This article features advice about how to work with recruiters from an insider’s perspective and…
As we all know in today’s market, finding a job can be difficult. You may have a great work history and impressive academic credentials, which can help land you your next job … but there might be other people who are even more qualified.
What most people don’t think about is how something as simple as their street address on their resume can also influence a hiring decision.
Why You Should Omit Your Street Address
I’ve stopped encouraging clients to list their street addresses. To clarify, my U.S. clients still include their city, state, and zip code, and international clients list the appropriate equivalent information. But I no longer advocate for including a street address.
Here are my reasons why:
- Functionally, the email address serves the purpose the home address used to serve because email is now the primary mode of communication.
- The space on the resume that customarily contains the street address can be used more effectively by including a link to the client’s LinkedIn profile or other social media presence (assuming the client has great content!).
- Withholding the street address increases a client’s privacy by making it more difficult to track where the client lives. Should anyone lose sleep over this issue? Probably not, but because it takes literally a second or two to look up on a map/phone exactly where a person lives, some people feel more comfortable leaving off their home address. This is especially true if you post your resume on job boards.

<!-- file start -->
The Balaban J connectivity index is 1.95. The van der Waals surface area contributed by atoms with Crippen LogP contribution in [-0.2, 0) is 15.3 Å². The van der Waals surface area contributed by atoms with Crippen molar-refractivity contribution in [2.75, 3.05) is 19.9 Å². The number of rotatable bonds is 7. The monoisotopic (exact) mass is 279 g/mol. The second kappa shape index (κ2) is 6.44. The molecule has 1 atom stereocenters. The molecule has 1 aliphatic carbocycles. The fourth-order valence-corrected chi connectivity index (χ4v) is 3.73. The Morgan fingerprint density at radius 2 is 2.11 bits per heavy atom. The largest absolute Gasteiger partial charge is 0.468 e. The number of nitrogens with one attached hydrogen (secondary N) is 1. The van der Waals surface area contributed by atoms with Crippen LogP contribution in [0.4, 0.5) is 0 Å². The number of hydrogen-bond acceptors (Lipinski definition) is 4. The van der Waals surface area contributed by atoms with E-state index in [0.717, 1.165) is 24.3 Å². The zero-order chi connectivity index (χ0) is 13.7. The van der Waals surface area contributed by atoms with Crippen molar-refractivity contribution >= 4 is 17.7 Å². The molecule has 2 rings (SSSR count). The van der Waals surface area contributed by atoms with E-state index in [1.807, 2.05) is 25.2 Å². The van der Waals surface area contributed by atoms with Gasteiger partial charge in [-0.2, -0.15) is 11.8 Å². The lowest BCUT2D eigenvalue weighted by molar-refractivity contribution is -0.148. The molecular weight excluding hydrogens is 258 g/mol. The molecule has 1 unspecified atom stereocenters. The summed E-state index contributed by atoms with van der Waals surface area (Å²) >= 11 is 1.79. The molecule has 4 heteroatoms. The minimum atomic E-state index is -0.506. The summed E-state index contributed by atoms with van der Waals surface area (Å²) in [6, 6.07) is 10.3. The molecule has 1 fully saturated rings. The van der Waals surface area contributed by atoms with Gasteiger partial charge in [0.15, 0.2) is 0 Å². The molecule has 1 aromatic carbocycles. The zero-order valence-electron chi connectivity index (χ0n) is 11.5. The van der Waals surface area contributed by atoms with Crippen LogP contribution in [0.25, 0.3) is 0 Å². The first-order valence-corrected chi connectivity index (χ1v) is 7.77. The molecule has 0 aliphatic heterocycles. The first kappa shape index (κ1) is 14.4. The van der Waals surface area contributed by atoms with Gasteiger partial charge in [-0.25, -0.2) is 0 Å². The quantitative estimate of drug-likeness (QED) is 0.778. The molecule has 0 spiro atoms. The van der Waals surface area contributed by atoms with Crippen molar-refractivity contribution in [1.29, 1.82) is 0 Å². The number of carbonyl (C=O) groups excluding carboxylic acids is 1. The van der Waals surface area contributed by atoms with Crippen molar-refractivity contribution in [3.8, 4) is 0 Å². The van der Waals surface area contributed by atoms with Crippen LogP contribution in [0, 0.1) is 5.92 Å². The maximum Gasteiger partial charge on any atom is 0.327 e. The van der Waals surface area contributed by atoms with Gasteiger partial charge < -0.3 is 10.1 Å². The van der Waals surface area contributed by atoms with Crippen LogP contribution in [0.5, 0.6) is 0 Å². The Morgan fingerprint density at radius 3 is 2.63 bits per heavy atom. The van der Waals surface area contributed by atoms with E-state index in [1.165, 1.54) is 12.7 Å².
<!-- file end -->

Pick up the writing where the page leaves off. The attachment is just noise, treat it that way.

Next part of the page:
- To follow up on the above point, and perhaps a more likely scenario, I’ve seen a person’s home value become a topic of discussion when it comes to hiring. Yes, you read that right. That case is what pushed me to lean toward omitting the street address. An employer can pull up a home on Zillow and then use that information to discuss a range of things about a job candidate, from work ethic to what the person might expect in compensation.
Here’s a sample dialogue that reflects what happened:
“Man, his dad’s business must be really successful. He said in the interview his dad had his own company, but that he didn’t want to work for him. His house is worth over a million dollars. Looks like he still lives with his parents.”
“Yeah, I wonder why he doesn’t just go work for his old man.”
“Well, he said he didn’t want to. Seemed genuine about it. I guess he wants to try to make it on his own. Hard to believe though that he won’t pick up and leave at some point; I bet we couldn’t pay him what his dad would.”
“I know, right? And the recruiter said he was okay with our salary range, but I bet he’s accustomed to living off of mommy and daddy . . . makes me wonder.”
“Me too. And he’s a Millennial. So, he’s rich and probably entitled. Not sure if he’d be a great fit here, even though he really impressed me in the interview. He really seemed to have his act together and have a strong work ethic. And I think he was a straight-A student in college.”
“Yeah, I think you’re right. I also saw some awards listed on his resume. He really impressed me, too.”
“Do you think we should make him an offer?”
No one wants to be the subject of that level of scrutiny when it likely has nothing to do with your ability to do a job. But those types of conversations happen because people are curious, and they use Google to see what information might turn up about a candidate. And employers desperately want to hire a person who is a good fit because it’s a costly and time-consuming process to locate and train talent.
As an applicant, one of your goals is to reduce the opportunities for a potential employer to be distracted with something you can’t control or change. You can control where you live to a certain extent, but you get the point.
For these reasons, I’ve recently decided to recommend to clients that they do not list their home/apartment number and street.